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Famine Clearances in Toomevara

During the Great Famine and in its immediate aftermath, Irish landlords engaged in a campaign of mass evictions that was unprecedented in its extent and severity. These mass evictions are known as the famine clearances. One relatively moderate estimate puts the numbers permanently expelled from their homes at about half a million persons. This estimate refers to legally sanctioned evictions and does not take account of the countless informal ejections and so-called voluntary surrenders of land during the period.

One of the most emotive aspect of the Great Irish Famine is eviction. The image of an emaciated family hopelessly standing aside as their cottage is demolished endures to this today. Dr Ciarán Reilly of Maynooth University estimates that over 250,000 people were made homeless as a result of eviction during the famine years. Some estimates put the figure at closer to half million. Tipperary was particularly hard hit. By 1847 Tipperary had the highest percentage of evictions in the country. The rate in Tipperary was 10 times that in Fermanagh, the county least effected. Tipperary Libraries

The famine clearance in Toomevara, County Tipperary, A book written by Toomevara native Helen O'Brien examines the effects of the potato famine and evictions from the village of Toomevara from 1845 to 1851, when close to half the population perished or left the area.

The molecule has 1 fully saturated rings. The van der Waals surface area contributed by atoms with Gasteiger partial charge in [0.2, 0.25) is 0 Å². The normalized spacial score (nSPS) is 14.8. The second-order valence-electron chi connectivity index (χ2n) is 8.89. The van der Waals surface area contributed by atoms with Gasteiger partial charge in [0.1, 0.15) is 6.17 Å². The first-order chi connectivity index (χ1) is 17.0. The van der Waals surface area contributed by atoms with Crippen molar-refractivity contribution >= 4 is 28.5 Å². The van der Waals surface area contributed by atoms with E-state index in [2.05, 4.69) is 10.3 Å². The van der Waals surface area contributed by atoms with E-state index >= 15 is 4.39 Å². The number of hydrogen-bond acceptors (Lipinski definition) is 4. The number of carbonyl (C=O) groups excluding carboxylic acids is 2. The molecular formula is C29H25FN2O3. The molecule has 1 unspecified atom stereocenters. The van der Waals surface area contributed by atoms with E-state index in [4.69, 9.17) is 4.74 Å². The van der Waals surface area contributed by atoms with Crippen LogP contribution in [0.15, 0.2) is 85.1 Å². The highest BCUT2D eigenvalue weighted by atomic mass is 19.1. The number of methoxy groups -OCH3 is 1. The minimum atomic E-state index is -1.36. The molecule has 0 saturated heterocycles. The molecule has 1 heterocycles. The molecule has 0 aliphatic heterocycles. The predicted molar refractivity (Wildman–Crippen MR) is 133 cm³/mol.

O'Brien's title refers to the eviction of 500 villagers on May 28, 1849. This event received coverage in local newspapers and even prompted a discussion in the British House of Commons.

In February 1850, a group of local recruits, known as the "hut tumblers," dismantled the makeshift shelters of approximately 20 evicted families who had chosen not to relocate to neighboring villages or the workhouse. 

Villagers had few options during the Famine, despite the upsetting situation. O'Brien details this with precision. The narrative features many villains, some of whom may be surprising. O'Brien highlights the inactivity of landowners, but the complex system of subleasing meant that agents and subagents made the decisions about who could stay or leave.

During the difficult times in the mid-19th century, some villagers in the area were involved in the destruction of homes during evictions. It is possible that some were motivated by a desire to protect themselves from eviction, while others were promised materials in exchange for their participation.

Toomevara, similar to many other parts of Ireland, experienced significant changes due to the crisis. O'Brien highlights that 187 surnames, which were recorded in parish baptism registers between 1831 and 1852, disappeared from the records after the Famine. This indicates the extent to which deaths and emigrations permanently altered the village. Resentment and bitterness persisted, not only towards the British and Anglo-Irish elite, but also towards fellow Irish who capitalized on the chaos and migrations to expand their own land ownership.

A Lecture by the author of "The famine in Toomevara"

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